Re: In Defence of conservatism: a young man’s view on taxation

I have been educating people on economics and government policy for the past 15 years as an instructor of economics at Kwantlen Polytechnic University and through my role at the Fraser Institute, Canada’s top ranked think tank.

Every once in a while, I have the great pleasure of coming across a young person that is wise beyond his or her years, someone who takes the time to understand and research critically important economic issues. It’s these instances where you get the wonderful feeling that you’ve just met a future leader.

I haven’t met 15-year-old Sun Peaks resident Brennan Sorge, but he did nearly knock me off my chair as I read his column “In defence of conservatism,” in the May issue of SPIN Newsmagazine.

In his article Brennan tackles one of the most important economic questions: what is the appropriate size of government? Brennan has clearly given the issue great thought and his reasoning is as articulate as I have seen from a student, high school or university.

Brennan understands we need government involvement in the economy, and thus taxes are necessary. He also understands that the economy would fail to work if government taxed 100 per cent of our incomes. Somewhere between one and 100 per cent lays the optimal size of government, one that maximizes economic growth and social outcomes (i.e. crime rates, health and education levels). Brennan comes to the conclusion that around 33 per cent is the appropriate size.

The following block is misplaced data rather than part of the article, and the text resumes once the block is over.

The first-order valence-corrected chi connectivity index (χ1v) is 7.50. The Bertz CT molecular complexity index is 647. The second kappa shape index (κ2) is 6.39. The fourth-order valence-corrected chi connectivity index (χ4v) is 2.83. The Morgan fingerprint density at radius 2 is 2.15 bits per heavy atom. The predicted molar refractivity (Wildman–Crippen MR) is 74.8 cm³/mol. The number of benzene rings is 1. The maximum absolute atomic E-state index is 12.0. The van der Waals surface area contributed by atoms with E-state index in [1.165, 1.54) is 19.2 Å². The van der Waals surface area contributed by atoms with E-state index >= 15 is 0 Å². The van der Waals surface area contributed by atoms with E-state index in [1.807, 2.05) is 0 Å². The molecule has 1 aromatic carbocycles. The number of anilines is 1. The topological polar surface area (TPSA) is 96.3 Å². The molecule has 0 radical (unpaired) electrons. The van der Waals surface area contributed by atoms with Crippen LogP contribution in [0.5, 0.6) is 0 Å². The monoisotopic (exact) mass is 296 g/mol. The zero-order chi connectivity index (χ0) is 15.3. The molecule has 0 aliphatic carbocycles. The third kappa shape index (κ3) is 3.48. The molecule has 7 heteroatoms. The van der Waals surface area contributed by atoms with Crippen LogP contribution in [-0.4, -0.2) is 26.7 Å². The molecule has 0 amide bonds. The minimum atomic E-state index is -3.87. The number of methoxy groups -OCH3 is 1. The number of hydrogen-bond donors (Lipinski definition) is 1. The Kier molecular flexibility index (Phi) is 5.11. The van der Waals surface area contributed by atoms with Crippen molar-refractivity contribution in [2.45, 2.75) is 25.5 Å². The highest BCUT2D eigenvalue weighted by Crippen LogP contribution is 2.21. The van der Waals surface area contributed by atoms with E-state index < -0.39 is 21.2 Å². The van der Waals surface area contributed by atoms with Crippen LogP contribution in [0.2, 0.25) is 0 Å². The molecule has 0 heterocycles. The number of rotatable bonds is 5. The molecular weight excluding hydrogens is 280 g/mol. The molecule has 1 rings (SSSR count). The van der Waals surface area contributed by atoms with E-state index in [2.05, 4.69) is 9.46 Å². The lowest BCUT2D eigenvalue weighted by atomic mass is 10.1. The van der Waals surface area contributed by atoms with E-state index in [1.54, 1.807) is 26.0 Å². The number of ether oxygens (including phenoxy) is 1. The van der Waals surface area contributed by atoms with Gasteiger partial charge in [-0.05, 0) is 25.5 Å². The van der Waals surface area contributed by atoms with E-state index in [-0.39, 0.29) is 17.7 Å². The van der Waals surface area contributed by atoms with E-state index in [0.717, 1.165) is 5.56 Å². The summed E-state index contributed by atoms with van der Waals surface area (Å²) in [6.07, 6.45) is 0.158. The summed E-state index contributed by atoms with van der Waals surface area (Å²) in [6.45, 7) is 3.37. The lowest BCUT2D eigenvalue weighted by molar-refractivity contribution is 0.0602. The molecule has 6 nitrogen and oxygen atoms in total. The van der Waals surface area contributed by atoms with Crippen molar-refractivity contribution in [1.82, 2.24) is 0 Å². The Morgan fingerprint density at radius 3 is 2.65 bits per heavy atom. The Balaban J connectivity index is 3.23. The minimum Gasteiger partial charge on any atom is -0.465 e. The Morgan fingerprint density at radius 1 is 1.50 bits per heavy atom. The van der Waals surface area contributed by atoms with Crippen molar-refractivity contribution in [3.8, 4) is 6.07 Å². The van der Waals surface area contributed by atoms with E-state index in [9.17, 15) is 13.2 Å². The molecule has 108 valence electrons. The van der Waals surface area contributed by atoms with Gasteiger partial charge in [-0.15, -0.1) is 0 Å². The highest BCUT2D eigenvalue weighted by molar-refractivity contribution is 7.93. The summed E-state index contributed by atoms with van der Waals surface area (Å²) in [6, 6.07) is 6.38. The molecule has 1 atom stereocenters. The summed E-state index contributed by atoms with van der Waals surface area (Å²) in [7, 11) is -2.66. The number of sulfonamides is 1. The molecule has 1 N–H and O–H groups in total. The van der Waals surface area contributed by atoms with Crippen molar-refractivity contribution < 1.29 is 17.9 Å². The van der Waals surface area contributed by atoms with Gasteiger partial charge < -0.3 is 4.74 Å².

Many academics have tackled this question, the most recent being Livio Di Matteo, economics professor at Lakehead University, who authored a book on the subject, Measuring Government in the 21st Century: An International Overview of the Size and Efficiency of Public Spending. Professor Di Matteo, concludes that economic growth is maximized when government accounts for approximately 26 per cent of the economy (measured by GDP).

With the size of government in Canada currently at 41 per cent, Brennan is certainly right to argue for “a smaller, more responsible government.”\

Brennan deserves high praise for a wonderfully researched and written article!

Niels Veldhuis, economist, president of The Fraser Institute, Vancouver, B.C.